Money is a funny asset. As much as people yearn it throughout their lives, it is of a little use in the afterlife. Accordingly, passing it to an heir is a much more solid option. To do it, people usually write wills. Alternatively, it is the court that helps heirs get access to the inheritance.
Unfortunately, with cryptocurrency, it’s not the same. And it might actually end up in its owner’s grave, albeit in a metaphorical way.
After all, the transfer of cryptocurrency is highly complex and private in nature. If the heirs don’t have the private keys to the wallets, no one can access the assets. Sometimes they might not even know that there is money awaiting them in the first place. Consider this: according to the Financial Times, almost 2.3 million to 3.7 million Bitcoins have gone missing in the past. In a great many cases the death of the asset holders is to blame.
Retelling the Quadriga CX catastrophe
This story shook the crypto space. In December 2018, the exchange’s young founder Gerald W. Cotten unexpectedly passed away while on a trip to India.
Regrettably, Cotton’s death locked crypto assets worth $250 million somewhere in a cold storage. His widow, Jesse Powell, continues to claim that no one but him had access to the exchange’s cold wallet.
Some are still refusing to believe this fact. Recently, 115,000 investors have demanded to exhume his body to prove that he is actually dead.
We have thousands of wallet addresses known to belong to @QuadrigaCoinEx and are investigating the bizarre and, frankly, unbelievable story of the founder's death and lost keys. I'm not normally calling for subpoenas but if @rcmpgrcpolice are looking in to this, contact @krakenfx
— Jesse Powell (@jespow) February 3, 2019
Such incidents put enough emphasis on planning crypto inheritance.
How to plan crypto inheritance?
Before you plan the inheritance of your crypto assets, it is important that your legal heirs know about the existence of such asset class. Educating them about the basics will prove to be helpful in case of an unfortunate event.
That said, there are multiple ways of ensuring that your assets will be dispersed in the manner you choose.
Option 1: Mention your crypto assets in your will
To make sure your crypto assets are passed on to your loved ones, they must be mentioned in your will. It is obvious that you may not wish to disclose the PIN, passwords and private keys in your will. Thus, for the sake of security, digital asset legal experts advise the creation of a memorandum to a will. In it, one can mention all the critical information.
A prosecutor may hold the memorandum of your will. Additionally, you will have to elect its executor. S/he will hand over the memorandum with details of accessing your crypto assets.
Yet, there is a catch. For instance, in the USA digital account ownership is governed by the Revised Uniform Fiduciary Access to Digital Asset Act (RUFADAA). According to it, mentioning cryptocurrency in your will and appointing an executor is insufficient. Instead, the asset owner must sign the Terms of Service Agreement with an exchange. These contain the rules for account access in case of the owner’s death.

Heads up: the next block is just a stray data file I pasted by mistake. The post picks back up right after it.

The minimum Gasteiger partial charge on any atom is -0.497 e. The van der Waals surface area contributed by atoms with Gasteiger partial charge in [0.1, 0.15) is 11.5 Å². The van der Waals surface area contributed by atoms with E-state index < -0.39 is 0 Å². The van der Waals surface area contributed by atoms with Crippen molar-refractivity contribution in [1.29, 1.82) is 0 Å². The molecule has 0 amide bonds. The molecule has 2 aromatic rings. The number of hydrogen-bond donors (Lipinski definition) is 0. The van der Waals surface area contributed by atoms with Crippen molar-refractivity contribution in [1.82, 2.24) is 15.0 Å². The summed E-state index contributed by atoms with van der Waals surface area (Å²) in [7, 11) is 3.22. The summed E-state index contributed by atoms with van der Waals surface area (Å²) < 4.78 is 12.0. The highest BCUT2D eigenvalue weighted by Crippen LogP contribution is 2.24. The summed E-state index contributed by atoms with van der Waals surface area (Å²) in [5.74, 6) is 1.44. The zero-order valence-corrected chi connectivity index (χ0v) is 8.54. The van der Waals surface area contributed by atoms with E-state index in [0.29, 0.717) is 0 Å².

All in all, it is a tedious process.
Option 2: Inheritance focused projects
Multiple projects are now offering better-tailored solutions to cryptocurrency asset owners.
For example, Safe Haven is a project that is dedicatedly building solutions for digital inheritance. Earlier this year it announced the testing phase of SHIP (Safe Haven Inheritance Platform) V1.0. It works in a unique fashion. The owner is required to encrypt his/her private keys, seeds, and passphrases using SHIP in different shares. These shares are distributed to the stakeholders and one Validation Share is stored on the VeChainThor blockchain.
Once the owner’s decease is confirmed, the legal entity unlocks the Validation share. Subsequently, it combines all the remaining shares to unveil the passwords and private keys to the assets. Currently, the platform is in the testing phase.
Option 3: Use a dead man’s switch
This is a computer program that transfers cryptocurrency to the heir’s account in case of the owner’s death. The program emails the owner at regular intervals and waits for a fixed programmed duration. If there’s no reply (or a death certificate is found), a smart contract is triggered. And the assets are automatically moved to the account that has been mentioned while setting it up.
Last Will is one such platform for Bitcoin Cash (BCH) inheritance.
The downside, however, is that it is problematic. What if you simply don’t have the time to reply? Besides, the heirs must be well acquainted with cryptocurrencies so that they can access the assets from the wallet.
Option 4: Pick the exchange with the right provision
Exchanges like Coinbase have set up standard ownership transfer procedures to make crypto inheritance easy. To make sure the assets are passed on to a legal heir, the Coinbase team asks for numerous documents. For instance, the death certificate of the owner, his/her will, government-issued ID proof of the heir, etc.
Yet, it is not a completely full-proof method of gaining access to the crypto inheritance. Imposters can always find their way.
Does crypto inheritance attract tax?
Although IRS (US) and HMRC (UK) do not treat cryptocurrencies as traditional assets, according to both, it is subject to inheritance tax. The amount of tax the heir has to pay fully depends on how the asset was received and disposed of.